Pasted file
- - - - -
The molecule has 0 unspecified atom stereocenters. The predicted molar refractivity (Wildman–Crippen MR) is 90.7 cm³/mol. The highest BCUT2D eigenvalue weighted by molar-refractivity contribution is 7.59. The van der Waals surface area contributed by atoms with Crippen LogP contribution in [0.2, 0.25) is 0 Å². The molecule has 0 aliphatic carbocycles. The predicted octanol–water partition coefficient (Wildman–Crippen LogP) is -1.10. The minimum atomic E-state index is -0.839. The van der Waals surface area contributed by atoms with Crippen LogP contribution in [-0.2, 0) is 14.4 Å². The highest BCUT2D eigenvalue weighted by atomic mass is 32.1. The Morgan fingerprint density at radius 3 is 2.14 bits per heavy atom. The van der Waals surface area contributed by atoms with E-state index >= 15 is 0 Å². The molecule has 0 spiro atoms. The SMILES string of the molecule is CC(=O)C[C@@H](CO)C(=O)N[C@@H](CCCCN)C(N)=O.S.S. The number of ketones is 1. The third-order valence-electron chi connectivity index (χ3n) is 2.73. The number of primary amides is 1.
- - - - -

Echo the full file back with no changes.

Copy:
The molecule has 0 unspecified atom stereocenters. The predicted molar refractivity (Wildman–Crippen MR) is 90.7 cm³/mol. The highest BCUT2D eigenvalue weighted by molar-refractivity contribution is 7.59. The van der Waals surface area contributed by atoms with Crippen LogP contribution in [0.2, 0.25) is 0 Å². The molecule has 0 aliphatic carbocycles. The predicted octanol–water partition coefficient (Wildman–Crippen LogP) is -1.10. The minimum atomic E-state index is -0.839. The van der Waals surface area contributed by atoms with Crippen LogP contribution in [-0.2, 0) is 14.4 Å². The highest BCUT2D eigenvalue weighted by atomic mass is 32.1. The Morgan fingerprint density at radius 3 is 2.14 bits per heavy atom. The van der Waals surface area contributed by atoms with E-state index >= 15 is 0 Å². The molecule has 0 spiro atoms. The SMILES string of the molecule is CC(=O)C[C@@H](CO)C(=O)N[C@@H](CCCCN)C(N)=O.S.S. The number of ketones is 1. The third-order valence-electron chi connectivity index (χ3n) is 2.73. The number of primary amides is 1.